Not ‘Business as Usual’
Biden Inspires ‘Moonshot’ Cancer Effort at NIH
Putting his considerable political capital behind fresh opportunities to make progress against cancer, Vice President Joe Biden is to run “mission control” at an NIH and National Cancer Institute-led “moonshot” effort, said President Barack Obama at his Jan. 12 State of the Union address.
Two days later, NIH director Dr. Francis Collins and NCI acting director Dr. Doug Lowy briefed reporters on fuels for the rocket, including recent success with immunotherapy; lowered costs of genetic sequencing, which will permit faster, finer and cheaper analysis of the genomic glitches that lie behind the hundreds of diseases known as cancer; the promise of scalable, effective cancer vaccines based on abnormalities in specific tumors; and an aggressive “combination therapy” approach, to “hit [cancer] with everything we’ve got,” Collins said.
“This coalescence of events suggests there is a pathway here,” he added. “And we have a very motivated and passionate individual to lead us…He will build a bold, coherent and milestone-driven program. This is the moment to pull out all the stops.”
Lowy said that the mortality rates for most cancers have gone down in the past 20 years and applauded the recent $2 billion addition to NIH’s FY 2016 appropriation, NIH’s biggest increase in more than a decade. “This is building on strength,” he stated.
“The notion of a moonshot should be seen as aspirational and not business as usual,” Lowy said. The Biden-led effort will enable faster progress, he predicted. “The opportunities are enormous at this time.” But he cautioned that no cure is expected within the next few years.
Lowy also announced creation of a Genomic Data Commons to debut at midyear, housing data for up to 50,000 patients. It will include detailed genomic analysis and annotation of how patients have responded to various therapies. It will rely not just on NCI trial results, but other sources as well, largely due to Biden’s influence in the philanthropic community, he said.
“We believe the vice president can enhance this effort,” Lowy added. “This kind of database has enormous potential.”
Biden, who lost his son Beau to brain cancer last year, has been a keen advocate for cancer research, meeting with more than 200 scientists recently to learn where opportunities against the disease may lie. His advocacy, rooted in a 36-year Senate career prior to becoming vice president, is seen as assuring more robust private-public partnering and a willingness to share data on an unprecedented scale.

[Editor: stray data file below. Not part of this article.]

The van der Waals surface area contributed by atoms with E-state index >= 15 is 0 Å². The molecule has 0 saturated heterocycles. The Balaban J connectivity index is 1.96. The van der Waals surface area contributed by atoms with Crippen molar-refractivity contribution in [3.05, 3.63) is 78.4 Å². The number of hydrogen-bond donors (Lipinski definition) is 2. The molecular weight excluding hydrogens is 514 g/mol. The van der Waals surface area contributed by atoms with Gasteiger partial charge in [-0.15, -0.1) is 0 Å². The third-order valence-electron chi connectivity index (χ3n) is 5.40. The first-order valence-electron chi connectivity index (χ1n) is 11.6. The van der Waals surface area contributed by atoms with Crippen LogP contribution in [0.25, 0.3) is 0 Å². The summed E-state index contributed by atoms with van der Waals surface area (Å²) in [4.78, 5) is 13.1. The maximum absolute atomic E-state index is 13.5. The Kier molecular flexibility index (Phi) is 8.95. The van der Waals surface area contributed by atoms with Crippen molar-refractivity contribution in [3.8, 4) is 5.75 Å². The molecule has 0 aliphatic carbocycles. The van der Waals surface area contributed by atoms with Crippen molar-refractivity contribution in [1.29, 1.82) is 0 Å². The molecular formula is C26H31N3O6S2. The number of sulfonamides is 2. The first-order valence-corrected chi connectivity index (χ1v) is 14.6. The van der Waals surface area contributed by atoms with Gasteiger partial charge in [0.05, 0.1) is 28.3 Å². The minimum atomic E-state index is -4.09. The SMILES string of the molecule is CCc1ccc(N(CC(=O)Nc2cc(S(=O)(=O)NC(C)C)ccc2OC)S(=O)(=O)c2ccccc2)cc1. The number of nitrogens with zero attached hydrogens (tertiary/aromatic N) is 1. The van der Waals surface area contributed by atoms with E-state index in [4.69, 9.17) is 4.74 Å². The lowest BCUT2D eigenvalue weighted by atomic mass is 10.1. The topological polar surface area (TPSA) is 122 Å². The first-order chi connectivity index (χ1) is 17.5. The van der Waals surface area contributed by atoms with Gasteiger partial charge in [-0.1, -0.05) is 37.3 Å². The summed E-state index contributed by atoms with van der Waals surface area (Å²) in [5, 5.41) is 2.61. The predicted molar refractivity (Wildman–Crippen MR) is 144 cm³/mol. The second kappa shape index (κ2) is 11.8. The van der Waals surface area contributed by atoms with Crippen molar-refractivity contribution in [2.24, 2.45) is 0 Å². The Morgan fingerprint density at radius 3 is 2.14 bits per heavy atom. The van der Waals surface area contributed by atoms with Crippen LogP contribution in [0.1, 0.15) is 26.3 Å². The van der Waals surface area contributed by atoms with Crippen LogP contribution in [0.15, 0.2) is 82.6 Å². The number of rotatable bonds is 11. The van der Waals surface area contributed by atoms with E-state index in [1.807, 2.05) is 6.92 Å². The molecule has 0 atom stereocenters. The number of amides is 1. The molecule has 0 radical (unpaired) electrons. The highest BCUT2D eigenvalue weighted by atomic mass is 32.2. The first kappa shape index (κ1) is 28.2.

Collins said that NIH’s 2-year record of success with the Accelerating Medicines Partnership, which he chairs, is evidence of NIH’s ability to navigate public-private partnerships in unique and effective ways. “People were skeptical at first,” he said, “but we are now quite excited about that model.”
Lowy emphasized, “Patients are absolutely critically important to any initiative. Having more people on clinical trials is a really key issue and can be improved. People all over the country need access to the latest and best treatments.”
Lowy predicts the Biden-led effort will improve basic scientific understanding of the immune system, which is key to creating vaccines, and will boost combination therapies “that might come in various guises—chemotherapy and immunotherapy, or immunotherapy plus radiotherapy…Having more funding will make it possible to explore more avenues more quickly. We have much more to learn about the immune system through basic research. We could have new and important clues not only for cures, but also for prevention.”
Noted Collins about the precise new classes of drugs such as helped put former President Jimmy Carter’s cancer into remission, “We have educated immune cells to go to college, now it’s time to take them to graduate school, where we can explore even finer details.”
Noting that Biden is calling for a decade of advances within 5 years, one reporter asked Collins how NIH would know when that milestone was met.
“It’s not like turning a crank and getting a predictable result,” he explained. “Science is not like that. We are not talking about just a little tweak here or there. This is expected to have a major impact.”
Asked what the biggest obstacle facing the moonshot is, Collins responded, “Based on my 23 years [at NIH], I can tell you that it won’t be an absence of ideas or talents. It will be a limitation of resources. But we have a very energized, remarkably creative group of scientists here who are champing at the bit and will rise to the occasion. Given the vice president’s support and leadership, I think this is going to be amazing.”